The Friday Don’t Miss List

Your weekly round-up of the topics we’ve covered this week along with all the things that might not have made it in our posts the first time around, but that you should not miss…

 

 

 

 

 

 

 

 

1. Lessons in Breakfast Cereal

Our Lessons in Marketing to Millennials post told you that Cheerios’ recent spot featuring a multiracial family started an online controversy after hateful comments flooded the YouTube page, but don’t miss that a “Response to Haters” spoof of the ad posted to YouTube this week is racking up views by featuring an interracial lesbian couple and their daughter, who asks, “Isn’t it true…in the year 2013 the way our family looks shouldn’t be such a big deal?”

 

2. Paranoia Chat

We told you about some of the paranoia apps entering the market to track kids and find diseases trending near you, but don’t miss some of the new tools for paranoid social chatters.  The answer to privacy issues surrounding Snapchat could be Clipchat, an more paranoid version of the popular app that offers stricter privacy features, pixilated photos revealed within only 5 seconds (versus Snapchat’s 10 second allotment), and a black screen pop-up that thwarts screenshots.

 

3. Getting Blinged-Out

We perused Teen Vogue in our Teen Mag Roundup this week, getting the lowdown on covergirl Nicki Minaj’s “fan-sourced” clothing line. Now don’t miss the fact that Minaj’s Kmart collection debuted this week, and the blinged-out biker hat heavy line is being called crazy by many, but NYMag deems it “perfect.” And while we told you to watch for upcoming film The Bling Ring this summer, don’t miss this rundown of where the real Bling Ring members are now.

 

 4. More Myspace Reboot

Yesterday’s Essentials let you know about Myspace’s major marketing investment, but don’t…

 
 

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The Newsfeed

Quote of the Day: “A wedding trend I’ve noticed recently is guests not dressing formally to the reception/wedding, more come as you are attitude.”—Female, 24, MI

This week, Mattel introduced an American Boy doll, their first male offering in the company’s 31-year history. New doll Logan Everett is part of a pair of singer-songwriters from Nashville who come with music-inspired accessories. The company reports that customers have been asking for a male doll for some time, and Mattel’s continuing strategy to diversify their offerings helped increase sales by 4% last year. (KidscreenNYTimes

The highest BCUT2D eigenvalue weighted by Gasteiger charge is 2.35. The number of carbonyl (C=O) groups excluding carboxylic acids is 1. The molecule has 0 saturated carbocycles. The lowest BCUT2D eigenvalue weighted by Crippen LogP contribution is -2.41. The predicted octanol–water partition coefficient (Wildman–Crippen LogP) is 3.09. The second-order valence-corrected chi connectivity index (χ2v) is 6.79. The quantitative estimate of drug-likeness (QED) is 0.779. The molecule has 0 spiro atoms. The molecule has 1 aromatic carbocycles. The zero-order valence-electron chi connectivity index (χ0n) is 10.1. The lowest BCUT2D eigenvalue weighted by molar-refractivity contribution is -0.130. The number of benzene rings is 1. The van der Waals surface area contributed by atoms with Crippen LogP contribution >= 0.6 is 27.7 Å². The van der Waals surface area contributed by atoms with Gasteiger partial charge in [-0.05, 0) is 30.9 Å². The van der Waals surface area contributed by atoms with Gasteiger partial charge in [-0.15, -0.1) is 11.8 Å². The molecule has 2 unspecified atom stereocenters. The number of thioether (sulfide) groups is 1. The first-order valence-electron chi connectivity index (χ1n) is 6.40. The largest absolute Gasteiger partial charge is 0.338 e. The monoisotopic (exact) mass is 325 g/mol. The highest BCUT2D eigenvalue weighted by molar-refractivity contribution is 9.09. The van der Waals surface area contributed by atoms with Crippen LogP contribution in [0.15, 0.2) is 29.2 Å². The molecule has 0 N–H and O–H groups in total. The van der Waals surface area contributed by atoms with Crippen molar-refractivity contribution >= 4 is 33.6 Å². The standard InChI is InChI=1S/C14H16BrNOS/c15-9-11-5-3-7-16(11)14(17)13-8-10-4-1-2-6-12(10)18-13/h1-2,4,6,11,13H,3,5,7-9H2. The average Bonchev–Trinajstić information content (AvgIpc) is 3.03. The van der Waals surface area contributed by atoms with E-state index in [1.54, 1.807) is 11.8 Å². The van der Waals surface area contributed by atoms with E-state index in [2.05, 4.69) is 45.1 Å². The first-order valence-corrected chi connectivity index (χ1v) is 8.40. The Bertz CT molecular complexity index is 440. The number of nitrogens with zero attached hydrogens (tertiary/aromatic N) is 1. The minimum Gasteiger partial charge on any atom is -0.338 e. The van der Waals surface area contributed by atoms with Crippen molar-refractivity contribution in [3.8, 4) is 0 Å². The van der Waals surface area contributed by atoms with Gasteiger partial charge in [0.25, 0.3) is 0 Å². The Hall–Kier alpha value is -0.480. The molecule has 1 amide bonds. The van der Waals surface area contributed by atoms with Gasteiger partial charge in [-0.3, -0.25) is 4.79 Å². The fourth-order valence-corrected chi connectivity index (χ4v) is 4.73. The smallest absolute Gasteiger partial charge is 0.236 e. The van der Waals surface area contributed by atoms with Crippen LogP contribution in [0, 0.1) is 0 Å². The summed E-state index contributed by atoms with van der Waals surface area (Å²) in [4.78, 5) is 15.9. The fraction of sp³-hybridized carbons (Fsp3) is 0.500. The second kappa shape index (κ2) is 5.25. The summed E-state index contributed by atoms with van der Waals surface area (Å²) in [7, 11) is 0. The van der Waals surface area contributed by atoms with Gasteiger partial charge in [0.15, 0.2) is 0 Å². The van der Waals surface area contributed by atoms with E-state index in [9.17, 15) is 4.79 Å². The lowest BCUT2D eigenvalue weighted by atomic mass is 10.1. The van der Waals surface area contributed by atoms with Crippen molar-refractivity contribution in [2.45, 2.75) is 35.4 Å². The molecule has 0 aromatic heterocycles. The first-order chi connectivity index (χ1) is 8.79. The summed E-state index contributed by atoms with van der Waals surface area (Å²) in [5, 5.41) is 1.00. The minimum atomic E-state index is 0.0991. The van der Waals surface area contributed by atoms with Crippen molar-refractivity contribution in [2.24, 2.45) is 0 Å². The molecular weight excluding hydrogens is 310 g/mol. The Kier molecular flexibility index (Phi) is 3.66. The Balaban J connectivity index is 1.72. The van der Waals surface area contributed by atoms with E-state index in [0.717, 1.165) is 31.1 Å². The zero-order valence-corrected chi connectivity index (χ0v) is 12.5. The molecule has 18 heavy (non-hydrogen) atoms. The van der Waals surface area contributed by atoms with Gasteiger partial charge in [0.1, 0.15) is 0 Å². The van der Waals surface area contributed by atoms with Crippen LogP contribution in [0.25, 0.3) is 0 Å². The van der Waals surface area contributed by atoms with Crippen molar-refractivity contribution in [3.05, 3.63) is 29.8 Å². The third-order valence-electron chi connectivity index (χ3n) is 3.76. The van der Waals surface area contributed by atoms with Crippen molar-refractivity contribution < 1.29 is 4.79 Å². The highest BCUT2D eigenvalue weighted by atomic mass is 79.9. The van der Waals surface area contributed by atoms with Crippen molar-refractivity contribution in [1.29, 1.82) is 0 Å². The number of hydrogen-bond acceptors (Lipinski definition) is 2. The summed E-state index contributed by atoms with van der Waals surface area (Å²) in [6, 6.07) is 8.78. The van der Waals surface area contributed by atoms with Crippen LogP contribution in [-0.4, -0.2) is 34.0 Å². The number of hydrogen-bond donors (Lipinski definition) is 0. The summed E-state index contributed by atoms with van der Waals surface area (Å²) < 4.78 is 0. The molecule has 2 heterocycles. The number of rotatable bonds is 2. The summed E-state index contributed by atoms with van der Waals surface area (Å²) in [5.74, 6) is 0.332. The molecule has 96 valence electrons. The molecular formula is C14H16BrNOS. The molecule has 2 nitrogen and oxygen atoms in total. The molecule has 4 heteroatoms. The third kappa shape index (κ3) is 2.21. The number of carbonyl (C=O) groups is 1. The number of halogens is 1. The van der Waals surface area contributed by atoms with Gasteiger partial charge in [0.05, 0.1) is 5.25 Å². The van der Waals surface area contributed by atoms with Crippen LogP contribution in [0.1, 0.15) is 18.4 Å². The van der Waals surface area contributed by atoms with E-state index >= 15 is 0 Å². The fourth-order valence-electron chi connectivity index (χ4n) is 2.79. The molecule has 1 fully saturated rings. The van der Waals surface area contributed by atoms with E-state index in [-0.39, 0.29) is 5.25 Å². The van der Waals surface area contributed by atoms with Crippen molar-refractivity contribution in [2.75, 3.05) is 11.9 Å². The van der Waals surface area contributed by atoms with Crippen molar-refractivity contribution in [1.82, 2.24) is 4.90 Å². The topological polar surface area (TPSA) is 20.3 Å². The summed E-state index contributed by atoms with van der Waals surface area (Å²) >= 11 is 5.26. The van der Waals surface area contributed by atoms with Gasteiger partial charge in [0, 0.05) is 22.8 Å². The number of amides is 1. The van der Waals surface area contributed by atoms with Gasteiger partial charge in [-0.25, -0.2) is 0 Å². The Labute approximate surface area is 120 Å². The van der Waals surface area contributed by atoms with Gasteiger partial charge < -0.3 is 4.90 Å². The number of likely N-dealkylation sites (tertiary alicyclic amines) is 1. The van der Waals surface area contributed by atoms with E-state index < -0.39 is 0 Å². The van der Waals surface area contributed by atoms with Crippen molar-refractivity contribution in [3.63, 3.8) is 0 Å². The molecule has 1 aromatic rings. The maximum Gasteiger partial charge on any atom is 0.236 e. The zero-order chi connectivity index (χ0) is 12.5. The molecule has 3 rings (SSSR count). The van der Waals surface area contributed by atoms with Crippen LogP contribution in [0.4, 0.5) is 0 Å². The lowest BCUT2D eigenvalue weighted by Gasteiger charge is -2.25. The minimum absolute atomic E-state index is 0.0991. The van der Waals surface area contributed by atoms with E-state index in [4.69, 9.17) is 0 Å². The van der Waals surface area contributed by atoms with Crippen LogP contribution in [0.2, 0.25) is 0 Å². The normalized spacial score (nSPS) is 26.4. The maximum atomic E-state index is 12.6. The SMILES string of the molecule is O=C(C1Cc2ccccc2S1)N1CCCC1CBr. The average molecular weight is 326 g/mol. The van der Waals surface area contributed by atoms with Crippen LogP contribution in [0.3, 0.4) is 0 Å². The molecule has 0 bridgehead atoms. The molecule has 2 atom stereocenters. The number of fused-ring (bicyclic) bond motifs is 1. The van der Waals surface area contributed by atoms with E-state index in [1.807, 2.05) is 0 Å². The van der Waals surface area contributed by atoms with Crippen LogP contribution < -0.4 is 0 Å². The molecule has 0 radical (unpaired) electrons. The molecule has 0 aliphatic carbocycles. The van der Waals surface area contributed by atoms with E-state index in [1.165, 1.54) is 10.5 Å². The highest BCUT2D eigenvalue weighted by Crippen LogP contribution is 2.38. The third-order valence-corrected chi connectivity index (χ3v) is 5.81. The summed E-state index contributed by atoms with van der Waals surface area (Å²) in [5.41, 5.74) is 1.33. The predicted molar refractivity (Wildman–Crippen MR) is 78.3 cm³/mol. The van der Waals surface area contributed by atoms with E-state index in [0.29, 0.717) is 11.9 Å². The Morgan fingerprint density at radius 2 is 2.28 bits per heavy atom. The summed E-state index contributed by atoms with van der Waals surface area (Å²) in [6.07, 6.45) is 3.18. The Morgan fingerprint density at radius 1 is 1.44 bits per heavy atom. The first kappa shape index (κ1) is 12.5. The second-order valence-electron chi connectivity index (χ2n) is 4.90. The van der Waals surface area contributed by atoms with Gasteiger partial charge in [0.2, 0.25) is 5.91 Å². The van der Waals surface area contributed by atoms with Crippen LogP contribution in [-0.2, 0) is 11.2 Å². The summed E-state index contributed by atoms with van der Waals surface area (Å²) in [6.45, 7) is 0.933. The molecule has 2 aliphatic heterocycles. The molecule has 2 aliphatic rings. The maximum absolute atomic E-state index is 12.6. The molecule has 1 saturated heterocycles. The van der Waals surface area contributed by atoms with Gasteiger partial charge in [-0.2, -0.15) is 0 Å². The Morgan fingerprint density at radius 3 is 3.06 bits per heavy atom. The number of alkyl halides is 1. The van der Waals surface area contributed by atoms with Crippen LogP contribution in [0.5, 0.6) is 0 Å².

Kids in Australia are spending more time online than watching TV. Research firm Roy Morgan reports that in 2016 six-13-year-olds spent an average of 12 hours a week online compared to 10.5 hours spent in front of the TV, the first time internet surpassed TV since the survey began in 2008. Online time has also almost doubled in the last eight years. The firm says, "The idea that TV is boring no matter what is on is just because TV is so static and it might have ads on it." (ABC

The current state of the White House has ignited Gen Z’s interest in politics—according to AwesomenessTV’s CEO, Brian Robbins. He reports that his own children’s newfound fascination with politics sparked by the recent election has inspired him to bring more political content to AwesomenessTV. Because “[a]n audience that really wasn't that interested is now really interested," the company will move away from “fluffy, horrible” entertainment news into political news, which could be in the form of documentaries, or scripted shows. (Business Insider)

Millennials are reporting higher rates of depression than any other generation, creating challenges at work. To avoid the stigma surrounding mental issues, young employees are increasingly resorting to using personal days to recuperate from anxiety, depression, and other afflictions. According to one expert, “this generation is not necessarily more depressed than workers of past generations, but more equipped to recognize it”—however, they fear judgement from their employers. (MarketWatch)  

Is Snap Inc. really a camera company? They say they are, and in their IPO filing the brand wrote, “In the way that the flashing cursor became the starting point for most products on desktop computers, we believe that the camera screen will be the starting point for most products on smartphones.” WeChat’s ability to read QR codes, Pinterest’s new visual search, and Facebook Messengers’ new visual capabilities all point to expanding capabilities of a camera—and the fact that “users’ experience of the world is increasingly mediated through cameras.” (The New Yorker)  

Quote of the Day: “I have a diamond wedding ring but any stone would be beautiful and appreciated.”—Female, 24, MN

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